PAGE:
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Is Your Technology System Working for You or Against You?

Big data management. Security. Accuracy. Agility. Mobility. Program implementation software is a necessity to serve our clients and their customers in today’s climate. Client programs are ever-changing and -growing. Majority of customers are accustomed to paperless processes and some require it for participation. But it’s more than that.

We use software solutions to report on savings, track customer and project leads, schedule appointments, process applications, and manage the day-to-day program operations. Every implementation company these days has some sort of solution or a full suite, but not all are created equal. As the technology product manager at Franklin Energy, I provide demonstrations and have discussions with utility programs across the United States. It’s been a valuable, revealing journey. I’ve learned a lot – program pain points, what clients need to know, what customers want access to, what they aren’t getting from their software solutions.

Data You Need. How You Need It.
Probably one of the biggest ways a technology system can work against you is by not allowing you easy access to data when you need it and in the form you need it. Databases by their nature are really good at storing information. However, if you don’t have quick and flexible tools that let you create custom reports and dashboards, you are spending too much time crunching data and not enough time acting on it. Data should help influence your program, help identify measure opportunities, ways that you can influence the market. Data should work for you.

And speaking of data, it’s important that a system capture it all. Data isn’t only important when a customer or trade ally submits a project to get their check. A technology system should track opportunities, from assessment recommendations to customer touches to marketing campaigns. Having a comprehensive database allows you to extend your pipeline further into the future, make more informed program design decisions and drive down program costs. It’s surprising how many systems out there don’t combine data streams that help users connect the dots.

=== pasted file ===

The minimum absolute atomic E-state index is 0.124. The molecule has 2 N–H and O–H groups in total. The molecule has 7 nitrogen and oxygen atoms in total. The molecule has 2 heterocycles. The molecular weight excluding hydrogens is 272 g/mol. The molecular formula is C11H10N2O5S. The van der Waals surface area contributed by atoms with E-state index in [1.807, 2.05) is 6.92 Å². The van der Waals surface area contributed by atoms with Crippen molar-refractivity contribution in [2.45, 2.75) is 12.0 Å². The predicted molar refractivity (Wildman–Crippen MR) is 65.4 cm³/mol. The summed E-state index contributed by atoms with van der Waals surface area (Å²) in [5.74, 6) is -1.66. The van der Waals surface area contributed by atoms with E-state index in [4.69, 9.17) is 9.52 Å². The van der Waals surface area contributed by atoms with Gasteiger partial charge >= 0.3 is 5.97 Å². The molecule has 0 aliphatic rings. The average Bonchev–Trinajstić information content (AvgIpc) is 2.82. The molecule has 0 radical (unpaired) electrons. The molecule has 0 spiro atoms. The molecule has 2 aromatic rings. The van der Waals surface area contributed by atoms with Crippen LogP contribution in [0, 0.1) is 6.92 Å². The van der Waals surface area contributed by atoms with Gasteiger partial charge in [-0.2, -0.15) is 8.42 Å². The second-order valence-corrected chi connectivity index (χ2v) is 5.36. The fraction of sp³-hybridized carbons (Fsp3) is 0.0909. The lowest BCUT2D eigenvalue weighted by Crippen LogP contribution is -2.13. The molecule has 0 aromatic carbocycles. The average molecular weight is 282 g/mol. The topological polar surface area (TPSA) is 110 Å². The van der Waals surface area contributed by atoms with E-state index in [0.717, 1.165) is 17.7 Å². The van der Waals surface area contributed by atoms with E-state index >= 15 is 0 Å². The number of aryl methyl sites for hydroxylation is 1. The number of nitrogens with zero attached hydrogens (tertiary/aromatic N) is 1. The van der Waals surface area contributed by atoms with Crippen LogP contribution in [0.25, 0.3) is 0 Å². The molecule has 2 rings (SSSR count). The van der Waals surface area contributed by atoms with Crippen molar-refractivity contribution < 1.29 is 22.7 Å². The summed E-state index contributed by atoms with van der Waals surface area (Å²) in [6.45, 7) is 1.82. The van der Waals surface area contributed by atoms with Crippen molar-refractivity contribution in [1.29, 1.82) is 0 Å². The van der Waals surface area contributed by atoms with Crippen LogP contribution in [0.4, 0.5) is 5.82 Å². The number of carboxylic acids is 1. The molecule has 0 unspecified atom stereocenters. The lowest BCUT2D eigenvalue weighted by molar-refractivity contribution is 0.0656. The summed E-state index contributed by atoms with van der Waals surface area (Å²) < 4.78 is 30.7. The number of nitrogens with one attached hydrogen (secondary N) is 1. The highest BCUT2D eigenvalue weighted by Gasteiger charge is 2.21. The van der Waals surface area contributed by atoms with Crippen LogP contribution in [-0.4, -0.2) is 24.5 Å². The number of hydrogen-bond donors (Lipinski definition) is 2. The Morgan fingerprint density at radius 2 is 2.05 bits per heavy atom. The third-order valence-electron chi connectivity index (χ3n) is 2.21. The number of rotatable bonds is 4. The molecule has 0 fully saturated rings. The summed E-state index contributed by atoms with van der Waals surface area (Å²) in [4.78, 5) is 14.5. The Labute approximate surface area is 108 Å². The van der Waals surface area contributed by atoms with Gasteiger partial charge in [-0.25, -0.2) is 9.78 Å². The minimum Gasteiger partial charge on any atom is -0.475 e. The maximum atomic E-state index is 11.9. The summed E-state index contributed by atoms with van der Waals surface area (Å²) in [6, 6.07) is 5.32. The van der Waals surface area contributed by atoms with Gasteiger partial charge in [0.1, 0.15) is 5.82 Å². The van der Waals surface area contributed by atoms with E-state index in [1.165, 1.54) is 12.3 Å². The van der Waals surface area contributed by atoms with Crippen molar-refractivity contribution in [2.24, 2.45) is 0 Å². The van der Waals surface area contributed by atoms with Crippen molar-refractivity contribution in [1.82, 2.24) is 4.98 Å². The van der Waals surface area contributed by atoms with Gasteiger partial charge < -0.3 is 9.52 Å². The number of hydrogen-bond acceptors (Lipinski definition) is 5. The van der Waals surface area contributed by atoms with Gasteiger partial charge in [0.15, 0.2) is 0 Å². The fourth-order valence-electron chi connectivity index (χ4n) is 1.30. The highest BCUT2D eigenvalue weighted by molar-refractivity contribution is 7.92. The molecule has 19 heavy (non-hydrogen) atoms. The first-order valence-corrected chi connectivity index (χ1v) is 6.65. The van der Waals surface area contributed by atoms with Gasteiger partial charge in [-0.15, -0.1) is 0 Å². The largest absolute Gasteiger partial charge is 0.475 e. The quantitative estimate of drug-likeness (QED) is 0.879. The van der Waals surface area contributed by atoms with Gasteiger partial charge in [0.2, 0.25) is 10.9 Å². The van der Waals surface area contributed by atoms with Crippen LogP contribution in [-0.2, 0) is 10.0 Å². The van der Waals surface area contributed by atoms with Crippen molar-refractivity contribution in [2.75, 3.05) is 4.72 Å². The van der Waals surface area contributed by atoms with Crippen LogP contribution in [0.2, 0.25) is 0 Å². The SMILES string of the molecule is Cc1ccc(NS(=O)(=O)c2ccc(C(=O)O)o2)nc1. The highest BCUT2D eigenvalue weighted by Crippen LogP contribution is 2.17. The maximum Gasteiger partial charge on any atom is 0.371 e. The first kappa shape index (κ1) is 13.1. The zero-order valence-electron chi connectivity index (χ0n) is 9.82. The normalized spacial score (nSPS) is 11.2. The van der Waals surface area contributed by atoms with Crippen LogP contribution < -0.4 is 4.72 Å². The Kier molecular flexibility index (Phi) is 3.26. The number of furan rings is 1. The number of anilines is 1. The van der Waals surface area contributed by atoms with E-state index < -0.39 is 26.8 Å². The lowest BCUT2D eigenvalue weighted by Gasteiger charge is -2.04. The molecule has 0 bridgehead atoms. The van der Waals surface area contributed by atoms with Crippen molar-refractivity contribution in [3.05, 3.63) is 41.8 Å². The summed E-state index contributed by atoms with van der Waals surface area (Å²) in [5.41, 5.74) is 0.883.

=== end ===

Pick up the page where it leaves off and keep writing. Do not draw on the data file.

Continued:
Access Your Customers Need. How They Want It.
Another way your system can work against you is by alienating your customers. Customers and contractors need easy access to information whether it’s the status of a rebate, the name of a qualified contractor, or easy application to your program. Your software should also help you track and manage customer satisfaction metrics. An engaged customer or contractor can rapidly turn into an advocate for or against your program. Your technology suite could be driving away hard won participants if you aren’t focused on their needs as well as program savings.

Afterthoughts Don’t Pan Out. 
I’ve also seen technology systems that are built on a piecemeal approach. Sometimes systems bolt on additions to meet the needs of a program, rather than having a comprehensive approach to program delivery. Need a CRM? We can get that. Need a field tool? We can get that too. Need them to talk to each other? We can get that if you want, but it will cost you extra. Sure all of these systems can be forced to be “compatible” but they will never be as comprehensive and efficient as a system designed and built by the same team with the same goals in mind. A system that’s built to work together makes all the difference. And a system built by energy experts as a key component of the technology development team makes it even better.

Want to know more? Click here to download our Five Fundamentals for Energy Efficiency Technology guide.

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Eric Wall
Written by Eric Wall

Technology Product Manager
Eric Wall possesses a unique balance of visionary thinking and pragmatic rationalism. This nature has made him the go-to technical guru for both his team and clients. He supports utility programs’ goals and upholds customer satisfaction by building and managing critical technologies and strategies. He is always searching for more efficient ways to streamline processes and alleviate end-user pain points. Eric holds a bachelor’s degree in mechanical engineering from the University of Wisconsin-Milwaukee and has earned certifications in energy management, demand side management and engineering.


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